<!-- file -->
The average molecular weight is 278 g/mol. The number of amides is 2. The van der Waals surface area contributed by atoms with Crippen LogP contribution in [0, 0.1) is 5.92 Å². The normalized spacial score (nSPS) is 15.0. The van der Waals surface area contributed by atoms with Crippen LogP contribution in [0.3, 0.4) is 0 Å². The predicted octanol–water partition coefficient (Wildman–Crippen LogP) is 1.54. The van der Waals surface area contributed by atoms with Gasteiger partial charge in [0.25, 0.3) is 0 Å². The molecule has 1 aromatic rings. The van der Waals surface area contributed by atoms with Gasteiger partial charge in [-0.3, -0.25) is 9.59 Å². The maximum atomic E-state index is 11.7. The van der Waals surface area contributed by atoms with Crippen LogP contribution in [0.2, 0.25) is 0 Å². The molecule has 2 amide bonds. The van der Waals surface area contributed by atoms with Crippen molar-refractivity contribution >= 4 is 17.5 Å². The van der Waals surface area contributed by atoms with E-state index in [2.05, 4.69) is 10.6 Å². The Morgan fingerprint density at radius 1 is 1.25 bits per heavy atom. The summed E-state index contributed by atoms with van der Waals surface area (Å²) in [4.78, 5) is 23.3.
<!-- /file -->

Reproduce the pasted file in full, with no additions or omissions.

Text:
The average molecular weight is 278 g/mol. The number of amides is 2. The van der Waals surface area contributed by atoms with Crippen LogP contribution in [0, 0.1) is 5.92 Å². The normalized spacial score (nSPS) is 15.0. The van der Waals surface area contributed by atoms with Crippen LogP contribution in [0.3, 0.4) is 0 Å². The predicted octanol–water partition coefficient (Wildman–Crippen LogP) is 1.54. The van der Waals surface area contributed by atoms with Gasteiger partial charge in [0.25, 0.3) is 0 Å². The molecule has 1 aromatic rings. The van der Waals surface area contributed by atoms with Gasteiger partial charge in [-0.3, -0.25) is 9.59 Å². The maximum atomic E-state index is 11.7. The van der Waals surface area contributed by atoms with Crippen LogP contribution in [0.2, 0.25) is 0 Å². The molecule has 2 amide bonds. The van der Waals surface area contributed by atoms with Crippen molar-refractivity contribution >= 4 is 17.5 Å². The van der Waals surface area contributed by atoms with E-state index in [2.05, 4.69) is 10.6 Å². The Morgan fingerprint density at radius 1 is 1.25 bits per heavy atom. The summed E-state index contributed by atoms with van der Waals surface area (Å²) in [4.78, 5) is 23.3.